The Boston Bombing is leaving us with many decisions to make, among them how to talk about it, and when, and how.
My proposal is that no matter what else we do, unless circumstances actively force us to do so we should never again mention the names of these two men:
They had everything going for them and instead of making anything worthwhile out of their lives, they decided to seek significance by destroying other people's lives. They don't deserve to be remembered as anything other than two blurry images, as Suspect One and Suspect Two. Period. Suspect One is dead. Suspect Two is in custody. They are now the problem of investigators and prosecutors. All the evil that they did, they did to get our attention. Well, screw them. They're not getting it.
We say, "Remember the victims" and "Remember the heroes," but part of what makes that so difficult in such a massive event is that there are just so many. I propose that we choose two iconic examples, two men, and remember them.
The man in the cowboy hat is Carlos Arredondo. Carlos had been a spectator, passing out little American flags. The injured man is Jeff Bauman. Jeff had been at the marathon to cheer on his girlfriend.
The iconic photo of bystander helping victim would be striking enough to make these two men far more worth remembering than the suspects whose evil act brought them together. But the story goes even further than that.
Carlos was himself a wounded man. An immigrant from Costa Rica, Carlos had been so devastated at the news that his son Alex had been killed in Iraq that he went inside the van of the Marines bringing the news and set himself on fire. Two years later, his second son committed suicide. This is a man that had been dealt blow after blow, but rather than allow himself to fall into helplessness or despair, became a peace activist, dedicated to preserving the memories of fallen servicemen. It was in that role that he was at the marathon, cheering on a man who was marching the marathon carrying a heavy rucksack in honor of Alex. When the bomb went off, Carlos ran. Toward the danger. Toward the young man whose life he would help to save.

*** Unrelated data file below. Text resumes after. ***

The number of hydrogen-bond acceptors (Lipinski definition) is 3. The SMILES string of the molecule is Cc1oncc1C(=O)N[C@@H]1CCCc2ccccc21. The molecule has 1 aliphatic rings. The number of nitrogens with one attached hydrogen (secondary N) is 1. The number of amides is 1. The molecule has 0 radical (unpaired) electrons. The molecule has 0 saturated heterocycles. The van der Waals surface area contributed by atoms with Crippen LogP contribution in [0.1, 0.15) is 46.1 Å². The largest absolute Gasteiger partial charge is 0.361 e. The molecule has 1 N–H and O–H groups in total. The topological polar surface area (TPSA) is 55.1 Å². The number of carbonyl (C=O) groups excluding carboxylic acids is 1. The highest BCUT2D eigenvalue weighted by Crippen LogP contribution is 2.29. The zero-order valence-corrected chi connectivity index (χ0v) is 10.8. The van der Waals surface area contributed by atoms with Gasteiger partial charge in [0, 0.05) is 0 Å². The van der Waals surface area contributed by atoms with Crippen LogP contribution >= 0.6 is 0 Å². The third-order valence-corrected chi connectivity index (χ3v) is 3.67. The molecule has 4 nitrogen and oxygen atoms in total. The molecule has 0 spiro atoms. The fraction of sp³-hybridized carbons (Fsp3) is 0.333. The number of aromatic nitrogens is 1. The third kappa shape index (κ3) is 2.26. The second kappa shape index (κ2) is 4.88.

Jeff was just an all-American guy living an ordinary life. He worked at Costco, played the guitar, enjoyed sports, and was saving money to study civil engineering.When the bomb went off, Jeff went down. At first, he was in total shock, unaware of the extent of his own injuries, pleading with rescuers to help his friends first. He was loaded into a wheelchair, rushed to an ambulance, rushed to the hospital.
It was there at the hospital that Jeff asked for a pencil and paper so he could scrawl eight words that would start him on the road from victim to hero: "Bag, saw the guy, looked right at me".
Still being treated for devastating wounds, an ordinary young man began telling the FBI about the man in the sunglasses who looked him in the eye, set a bag at his feet, and walked off. Less than three minutes later, the bomb inside that bag exploded. With Jeff's help, investigators were able to look through video and identify the man in the sunglasses and the man who was with him: Suspect 1 and Suspect 2.
Carlos Arredondo and Jeff Bauman are my heroes, two ordinary men who rose above tragedy and devastation to demonstrate everything that is good and brave and loving and resilient in the human spirit. It is my vow to them that the names of Suspect One and Suspect Two will never cross my lips. When the Boston bombing is mentioned, I sill speak two names in awed respect and admiration. Here's to you, Carlos Arredondo and Jeff Bauman.